Updated: March 7, 2021 9:21:48 am
The farmers’ protests crossed the crucial 100 days threshold last week. In the summer of 2020, agrarian discontent had started building up in the Punjab countryside, and by late November, the first protest sites began appearing along the borders of Delhi. Singhu, Tikri, Shahjahanpur Kheda, Ghazipur, once just names of villages at the doorstep of the city, have since become a part of the popular vocabulary of democratic protest. Perhaps, the most remarkable aspect of the protest is that it still endures half a year on. Few political observers had given even half a chance to the farmers’ unions when they began their journey from Punjab to Delhi. Yet, the winter of discontent is now shifting into summer.
While the outcome of the movement is still unclear, two key re-configurations unfolding in the social-political landscape are already apparent. First, the social constitution of the movement has continued to evolve in the past months. Central to this shift is the bid to forge solidarity across caste formations and the attendant class interests. A visible sign of this ongoing reconfiguration on the ground was the celebration of Guru Ravidas Jayanti by the farmers’ unions two weeks ago. The significance of this celebration lays in how it seeks to bridge caste differences between Jat and Dalit communities in the agrarian economy. Second, is the related effort to conjoin the struggle of the farmers with the struggle of the workers. A week ago, Samyukta Kisan Morcha joined hands with the trade unions to campaign against the farm laws as well as the labour codes. This is the first time that producers — farmers and workers — have sought to form an alliance in the past three decades of economic reforms. It is yet uncertain what these efforts might lead to but it is clearly a pushback against unfettered capitalism, a condition that has rendered a vast population vulnerable to market vagaries.
What has unsettled the status quo is the emergence of a new youth leadership alongside established farmers and workers unions. Key figures in this shifting landscape are Dalit labour rights activists like Nodeep Kaur and Shiv Kumar who early on articulated the logic of why industrial workers are joining farmers’ protests. Nodeep Kaur, in an interview explained as follows: “farmers and workers are tied together. They are both producers. Farmers produce on the fields and workers produce in factories. Both these groups are sliding backwards… The Bills passed against the workers and those passed against the farmers should be revoked.” These arguments were deemed peripheral three months ago but have increasingly gained credence. The slogan of ‘Kisan-Mazdoor Ekta Zindabaad’ — Long live farmer-worker unity! — which originally envisaged solidarity between farmers and farm labourers has shown the expansive capacity to include industrial workers.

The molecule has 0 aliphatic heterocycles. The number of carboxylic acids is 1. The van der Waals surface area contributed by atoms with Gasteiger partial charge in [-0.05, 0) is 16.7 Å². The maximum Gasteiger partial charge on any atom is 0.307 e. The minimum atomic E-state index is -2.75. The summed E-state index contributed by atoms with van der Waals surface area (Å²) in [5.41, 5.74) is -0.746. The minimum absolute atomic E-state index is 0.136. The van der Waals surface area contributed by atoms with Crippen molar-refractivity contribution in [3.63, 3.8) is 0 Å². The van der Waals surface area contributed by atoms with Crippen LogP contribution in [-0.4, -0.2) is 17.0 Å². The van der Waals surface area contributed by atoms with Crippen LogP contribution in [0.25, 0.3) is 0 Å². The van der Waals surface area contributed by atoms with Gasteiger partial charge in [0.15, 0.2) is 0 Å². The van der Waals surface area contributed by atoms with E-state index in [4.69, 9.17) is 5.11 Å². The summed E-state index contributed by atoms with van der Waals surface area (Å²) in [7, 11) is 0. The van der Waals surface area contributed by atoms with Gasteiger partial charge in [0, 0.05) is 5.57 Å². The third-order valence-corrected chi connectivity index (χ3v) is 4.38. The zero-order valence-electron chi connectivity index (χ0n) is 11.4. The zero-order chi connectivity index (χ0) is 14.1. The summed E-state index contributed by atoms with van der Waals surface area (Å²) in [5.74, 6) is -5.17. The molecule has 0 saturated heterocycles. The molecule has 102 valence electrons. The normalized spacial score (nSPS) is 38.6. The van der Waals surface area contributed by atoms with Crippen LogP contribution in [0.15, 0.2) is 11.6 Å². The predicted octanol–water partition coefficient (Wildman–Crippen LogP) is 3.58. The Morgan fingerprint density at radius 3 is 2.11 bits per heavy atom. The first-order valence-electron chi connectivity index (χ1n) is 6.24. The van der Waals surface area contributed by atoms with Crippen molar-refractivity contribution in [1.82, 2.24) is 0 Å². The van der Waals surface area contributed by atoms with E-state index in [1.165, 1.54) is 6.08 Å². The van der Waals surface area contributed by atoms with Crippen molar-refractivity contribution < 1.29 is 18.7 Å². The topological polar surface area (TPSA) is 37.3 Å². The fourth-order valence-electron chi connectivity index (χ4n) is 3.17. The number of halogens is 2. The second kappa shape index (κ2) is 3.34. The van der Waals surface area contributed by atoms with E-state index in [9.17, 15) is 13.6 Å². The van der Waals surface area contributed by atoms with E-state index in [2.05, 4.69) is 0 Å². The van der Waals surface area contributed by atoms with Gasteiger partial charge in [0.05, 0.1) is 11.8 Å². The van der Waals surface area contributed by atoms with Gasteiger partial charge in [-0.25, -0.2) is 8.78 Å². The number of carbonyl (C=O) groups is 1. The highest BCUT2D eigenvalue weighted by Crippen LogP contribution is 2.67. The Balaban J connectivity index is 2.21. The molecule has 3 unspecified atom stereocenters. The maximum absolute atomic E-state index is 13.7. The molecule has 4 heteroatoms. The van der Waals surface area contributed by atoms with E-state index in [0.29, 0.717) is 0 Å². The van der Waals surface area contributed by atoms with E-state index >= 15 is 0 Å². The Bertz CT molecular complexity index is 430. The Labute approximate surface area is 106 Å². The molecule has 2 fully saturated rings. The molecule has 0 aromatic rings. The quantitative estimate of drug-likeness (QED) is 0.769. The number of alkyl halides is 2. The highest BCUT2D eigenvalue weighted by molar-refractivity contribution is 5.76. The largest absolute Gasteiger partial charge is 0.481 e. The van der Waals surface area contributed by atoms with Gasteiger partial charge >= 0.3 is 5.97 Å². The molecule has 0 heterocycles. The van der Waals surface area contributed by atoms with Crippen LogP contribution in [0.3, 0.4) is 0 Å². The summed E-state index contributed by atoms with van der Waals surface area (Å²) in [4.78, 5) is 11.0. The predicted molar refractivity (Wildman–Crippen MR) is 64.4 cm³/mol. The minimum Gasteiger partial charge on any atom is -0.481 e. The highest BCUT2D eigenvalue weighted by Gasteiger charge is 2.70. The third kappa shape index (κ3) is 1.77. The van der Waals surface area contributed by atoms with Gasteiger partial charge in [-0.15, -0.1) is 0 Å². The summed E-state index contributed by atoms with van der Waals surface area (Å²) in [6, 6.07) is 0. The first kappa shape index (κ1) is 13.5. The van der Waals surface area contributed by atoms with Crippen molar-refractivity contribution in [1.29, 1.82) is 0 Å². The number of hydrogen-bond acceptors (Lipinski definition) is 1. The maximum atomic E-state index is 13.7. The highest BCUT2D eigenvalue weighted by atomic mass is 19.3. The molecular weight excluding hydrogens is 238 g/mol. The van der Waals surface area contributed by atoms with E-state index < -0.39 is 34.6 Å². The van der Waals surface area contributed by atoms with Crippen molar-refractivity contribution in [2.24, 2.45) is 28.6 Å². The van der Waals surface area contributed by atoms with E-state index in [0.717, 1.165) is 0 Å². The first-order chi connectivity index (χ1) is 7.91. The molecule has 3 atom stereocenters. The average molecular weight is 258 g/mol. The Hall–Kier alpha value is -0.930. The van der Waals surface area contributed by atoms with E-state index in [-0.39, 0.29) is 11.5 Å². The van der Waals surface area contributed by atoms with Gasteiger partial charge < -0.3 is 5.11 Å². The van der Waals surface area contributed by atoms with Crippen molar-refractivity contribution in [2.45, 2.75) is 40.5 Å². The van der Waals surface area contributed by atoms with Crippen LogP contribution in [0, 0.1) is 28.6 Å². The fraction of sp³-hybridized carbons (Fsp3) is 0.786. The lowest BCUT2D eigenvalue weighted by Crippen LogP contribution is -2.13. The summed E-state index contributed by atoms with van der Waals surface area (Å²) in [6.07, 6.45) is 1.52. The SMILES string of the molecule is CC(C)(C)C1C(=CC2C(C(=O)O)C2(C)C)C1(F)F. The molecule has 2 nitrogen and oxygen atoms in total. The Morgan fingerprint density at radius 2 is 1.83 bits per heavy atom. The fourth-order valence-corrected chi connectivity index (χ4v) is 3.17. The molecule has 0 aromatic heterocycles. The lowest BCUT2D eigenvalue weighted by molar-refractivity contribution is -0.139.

The cultural resource this unsettled social landscape draws upon is an old blueprint: of anti-caste egalitarianism that has long shaped Sikh cultural practices. The ideas from which the movement draws its moral-intellectual energy are deeply familiar, ideas that in this moment of crisis have gained new relevance. The utopian notion of Begamapura (the city without sorrow) envisioned by Guru Ravidas is frequently invoked at the protest — the radical, imaginary city without discrimination, a city without property, a city of harmony that welcomes everyone. The egalitarian impulse draws upon Guru Nanak’s vision of a non-hierarchical society, an idea that sought to subvert the caste order half a millennia ago. These anti-caste ideas were translated into the practice of langar – that invites everyone to eat together; seva (service) and keerat (work/deed) that dignify labour, all of which weaken caste/class hierarchies. Those who witness the protest often remark how men and women together articipate in cooking and cleaning, and how manual labour is performed by many across social hierarchies. What is on display are centuries-old ideas which are resonating once again among a people engaged in a contemporary struggle against market deregulations.
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Yet, the question of solidarity is not an uncomplicated one. We might ask: what does solidarity even mean in a political landscape in which caste stratifications, religious frictions, and varied class interests have not yet disappeared? Any bid to forge a common identity, then, inevitably means not airbrushing out social divisions along the intersections of class, caste, and gender that shape the agrarian economy. The landless Dalit workers form the backbone of the agricultural sector but own barely three per cent of land in Punjab. Given that a vast majority of farm landholdings are small or marginal, and farmers are often burdened with heavy debt, the looming risk of landlessness always abounds. The new farm laws combined with the new labour laws threaten to worsen the long-simmering economic crisis.
The solidarity between different caste and occupational groups is still fragile but for now the protest has opened new space for workers and farmers to forge solidarity in their struggle.
This article first appeared in the print edition on March 7, 2021 under the title ‘Solidarity that keeps farm protests going’. Ravinder Kaur is a historian of contemporary India based in Copenhagen. Suraj Yengde, author of Caste Matters, curates the fortnightly ‘Dalitality’ column.
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